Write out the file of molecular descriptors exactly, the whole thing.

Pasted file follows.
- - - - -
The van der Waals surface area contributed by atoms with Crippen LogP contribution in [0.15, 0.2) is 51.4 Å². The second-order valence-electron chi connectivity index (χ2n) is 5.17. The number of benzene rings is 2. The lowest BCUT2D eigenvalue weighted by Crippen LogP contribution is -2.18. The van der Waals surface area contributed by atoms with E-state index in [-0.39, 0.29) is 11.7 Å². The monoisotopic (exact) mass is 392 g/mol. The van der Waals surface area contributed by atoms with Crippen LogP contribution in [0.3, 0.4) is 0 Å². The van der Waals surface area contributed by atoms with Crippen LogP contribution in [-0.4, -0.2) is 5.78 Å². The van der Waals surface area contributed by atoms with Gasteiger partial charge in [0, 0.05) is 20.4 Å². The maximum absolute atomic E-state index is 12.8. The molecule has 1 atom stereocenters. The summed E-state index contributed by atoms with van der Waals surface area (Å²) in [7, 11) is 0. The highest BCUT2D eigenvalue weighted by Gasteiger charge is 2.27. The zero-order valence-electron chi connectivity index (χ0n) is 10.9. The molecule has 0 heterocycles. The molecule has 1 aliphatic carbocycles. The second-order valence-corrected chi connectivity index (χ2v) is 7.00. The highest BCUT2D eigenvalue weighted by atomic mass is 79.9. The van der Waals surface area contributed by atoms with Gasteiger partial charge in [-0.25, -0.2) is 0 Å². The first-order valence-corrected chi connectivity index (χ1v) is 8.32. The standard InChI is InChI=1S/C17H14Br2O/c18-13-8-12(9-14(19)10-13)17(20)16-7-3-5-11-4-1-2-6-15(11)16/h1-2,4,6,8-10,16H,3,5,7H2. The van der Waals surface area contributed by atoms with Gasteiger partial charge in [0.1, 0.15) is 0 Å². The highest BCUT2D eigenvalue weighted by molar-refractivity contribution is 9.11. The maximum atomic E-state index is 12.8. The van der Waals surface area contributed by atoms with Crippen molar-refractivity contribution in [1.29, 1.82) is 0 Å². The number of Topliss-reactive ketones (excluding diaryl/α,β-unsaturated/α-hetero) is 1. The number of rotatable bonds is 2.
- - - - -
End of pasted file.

The van der Waals surface area contributed by atoms with Crippen LogP contribution in [0.15, 0.2) is 51.4 Å². The second-order valence-electron chi connectivity index (χ2n) is 5.17. The number of benzene rings is 2. The lowest BCUT2D eigenvalue weighted by Crippen LogP contribution is -2.18. The van der Waals surface area contributed by atoms with E-state index in [-0.39, 0.29) is 11.7 Å². The monoisotopic (exact) mass is 392 g/mol. The van der Waals surface area contributed by atoms with Crippen LogP contribution in [0.3, 0.4) is 0 Å². The van der Waals surface area contributed by atoms with Crippen LogP contribution in [-0.4, -0.2) is 5.78 Å². The van der Waals surface area contributed by atoms with Gasteiger partial charge in [0, 0.05) is 20.4 Å². The maximum absolute atomic E-state index is 12.8. The molecule has 1 atom stereocenters. The summed E-state index contributed by atoms with van der Waals surface area (Å²) in [7, 11) is 0. The highest BCUT2D eigenvalue weighted by Gasteiger charge is 2.27. The zero-order valence-electron chi connectivity index (χ0n) is 10.9. The molecule has 0 heterocycles. The molecule has 1 aliphatic carbocycles. The second-order valence-corrected chi connectivity index (χ2v) is 7.00. The highest BCUT2D eigenvalue weighted by atomic mass is 79.9. The van der Waals surface area contributed by atoms with Gasteiger partial charge in [-0.25, -0.2) is 0 Å². The first-order valence-corrected chi connectivity index (χ1v) is 8.32. The standard InChI is InChI=1S/C17H14Br2O/c18-13-8-12(9-14(19)10-13)17(20)16-7-3-5-11-4-1-2-6-15(11)16/h1-2,4,6,8-10,16H,3,5,7H2. The van der Waals surface area contributed by atoms with Gasteiger partial charge in [0.1, 0.15) is 0 Å². The highest BCUT2D eigenvalue weighted by molar-refractivity contribution is 9.11. The maximum atomic E-state index is 12.8. The van der Waals surface area contributed by atoms with Crippen molar-refractivity contribution in [1.29, 1.82) is 0 Å². The number of Topliss-reactive ketones (excluding diaryl/α,β-unsaturated/α-hetero) is 1. The number of rotatable bonds is 2.